Designing the Ganges


Designing the Ganges

March 07, 2016

The Ganges River Basin is a fertile alluvial basin of 1.1 million square kilometers in area, which is today home to over one-third of India’s billion-plus population.  While most of the basin sits within India, it extends into present day Bangladesh, Nepal, and Tibet.  Not only is the area one of the most densely populated river basins in the world but every year it also undergoes radical physical changes.  Although the Ganges has become the highly publicized focus of government reform and investment, there was no systematic and comprehensive mapping and analysis of the infrastructural transformation of the Ganges River basin.

In the summer of 2005, with only a camera and hand-held GPS unit, Anthony Acciavatti, now an Adjunct Professor in the Graduate School of Architecture, Preservation, and Planning, arrived in India as a Fulbright Fellow to map the most densely populated river basin in the world. During his increasingly long expeditions into the mountains and plains, he began to obsessively record the cycles of the Ganges River, the iconic watercourse of India that reached everywhere. For nearly a decade, Acciavatti crisscrossed the Ganges River by foot and boat, deploying new methods of mapping cities and towns as well as the rhythms of the monsoon. His book, Ganges Water Machine: Designing New India’s Ancient River (awarded the John Brinckerhoff Jackson Book Prize for 2016), is a dynamic atlas of the Ganges River basin—the first such comprehensive atlas in half a century.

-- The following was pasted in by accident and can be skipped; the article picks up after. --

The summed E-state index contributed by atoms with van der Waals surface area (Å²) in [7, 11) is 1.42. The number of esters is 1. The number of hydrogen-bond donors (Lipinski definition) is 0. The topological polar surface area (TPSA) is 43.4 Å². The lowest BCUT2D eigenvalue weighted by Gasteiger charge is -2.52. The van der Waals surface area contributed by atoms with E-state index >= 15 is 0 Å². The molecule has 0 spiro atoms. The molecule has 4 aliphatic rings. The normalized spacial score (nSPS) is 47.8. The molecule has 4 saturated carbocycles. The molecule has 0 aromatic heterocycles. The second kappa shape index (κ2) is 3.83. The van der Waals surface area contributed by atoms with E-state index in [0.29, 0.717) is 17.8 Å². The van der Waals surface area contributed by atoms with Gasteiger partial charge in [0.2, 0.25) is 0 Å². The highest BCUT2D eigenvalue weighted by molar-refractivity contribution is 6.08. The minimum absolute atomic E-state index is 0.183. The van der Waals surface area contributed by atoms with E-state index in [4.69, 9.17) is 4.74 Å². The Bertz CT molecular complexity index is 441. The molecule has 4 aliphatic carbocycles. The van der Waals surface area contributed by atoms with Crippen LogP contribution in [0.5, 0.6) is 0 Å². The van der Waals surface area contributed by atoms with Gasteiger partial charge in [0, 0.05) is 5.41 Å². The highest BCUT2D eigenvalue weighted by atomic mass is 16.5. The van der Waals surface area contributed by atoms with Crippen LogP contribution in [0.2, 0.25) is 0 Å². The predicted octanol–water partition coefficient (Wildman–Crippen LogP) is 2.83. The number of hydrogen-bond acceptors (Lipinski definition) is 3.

The South Asia Institute and the Columbia Global Centers | Mumbai jointly organized a talk and exhibition based on selections from Anthony Acciavatti’s visual archive. Dr. Upmanu Lall, Professor and Director of the Columbia Water Center, was the discussant. The exhibition was well received at the East Gallery at Maison Française.  It will travel to major Indian cities in the summer.